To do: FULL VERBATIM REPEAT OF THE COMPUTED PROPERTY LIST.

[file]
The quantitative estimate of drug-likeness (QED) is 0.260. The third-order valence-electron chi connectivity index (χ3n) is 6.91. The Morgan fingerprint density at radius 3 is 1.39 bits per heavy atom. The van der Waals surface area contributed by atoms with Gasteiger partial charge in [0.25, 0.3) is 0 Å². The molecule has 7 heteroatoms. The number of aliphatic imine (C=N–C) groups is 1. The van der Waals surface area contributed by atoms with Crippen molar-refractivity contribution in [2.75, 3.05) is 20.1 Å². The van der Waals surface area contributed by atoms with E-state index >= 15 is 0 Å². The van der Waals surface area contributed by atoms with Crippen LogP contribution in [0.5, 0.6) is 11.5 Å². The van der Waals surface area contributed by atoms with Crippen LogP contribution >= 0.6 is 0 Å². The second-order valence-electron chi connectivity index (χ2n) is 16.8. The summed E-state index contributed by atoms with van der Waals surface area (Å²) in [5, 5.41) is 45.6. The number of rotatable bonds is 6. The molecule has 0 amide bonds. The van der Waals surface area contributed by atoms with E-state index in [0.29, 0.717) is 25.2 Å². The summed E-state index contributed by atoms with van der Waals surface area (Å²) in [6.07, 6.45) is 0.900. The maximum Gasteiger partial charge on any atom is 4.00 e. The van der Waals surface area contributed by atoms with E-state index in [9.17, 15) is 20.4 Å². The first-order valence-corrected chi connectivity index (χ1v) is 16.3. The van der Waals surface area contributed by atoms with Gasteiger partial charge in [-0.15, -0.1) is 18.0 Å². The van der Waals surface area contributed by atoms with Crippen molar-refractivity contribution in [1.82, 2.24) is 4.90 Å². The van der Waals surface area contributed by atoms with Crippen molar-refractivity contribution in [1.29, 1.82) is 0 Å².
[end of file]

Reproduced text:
The quantitative estimate of drug-likeness (QED) is 0.260. The third-order valence-electron chi connectivity index (χ3n) is 6.91. The Morgan fingerprint density at radius 3 is 1.39 bits per heavy atom. The van der Waals surface area contributed by atoms with Gasteiger partial charge in [0.25, 0.3) is 0 Å². The molecule has 7 heteroatoms. The number of aliphatic imine (C=N–C) groups is 1. The van der Waals surface area contributed by atoms with Crippen molar-refractivity contribution in [2.75, 3.05) is 20.1 Å². The van der Waals surface area contributed by atoms with E-state index >= 15 is 0 Å². The van der Waals surface area contributed by atoms with Crippen LogP contribution in [0.5, 0.6) is 11.5 Å². The van der Waals surface area contributed by atoms with Crippen LogP contribution >= 0.6 is 0 Å². The second-order valence-electron chi connectivity index (χ2n) is 16.8. The summed E-state index contributed by atoms with van der Waals surface area (Å²) in [5, 5.41) is 45.6. The number of rotatable bonds is 6. The molecule has 0 amide bonds. The van der Waals surface area contributed by atoms with E-state index in [0.29, 0.717) is 25.2 Å². The summed E-state index contributed by atoms with van der Waals surface area (Å²) in [6.07, 6.45) is 0.900. The maximum Gasteiger partial charge on any atom is 4.00 e. The van der Waals surface area contributed by atoms with E-state index in [9.17, 15) is 20.4 Å². The first-order valence-corrected chi connectivity index (χ1v) is 16.3. The van der Waals surface area contributed by atoms with Gasteiger partial charge in [-0.15, -0.1) is 18.0 Å². The van der Waals surface area contributed by atoms with Crippen molar-refractivity contribution in [1.82, 2.24) is 4.90 Å². The van der Waals surface area contributed by atoms with Crippen molar-refractivity contribution in [1.29, 1.82) is 0 Å².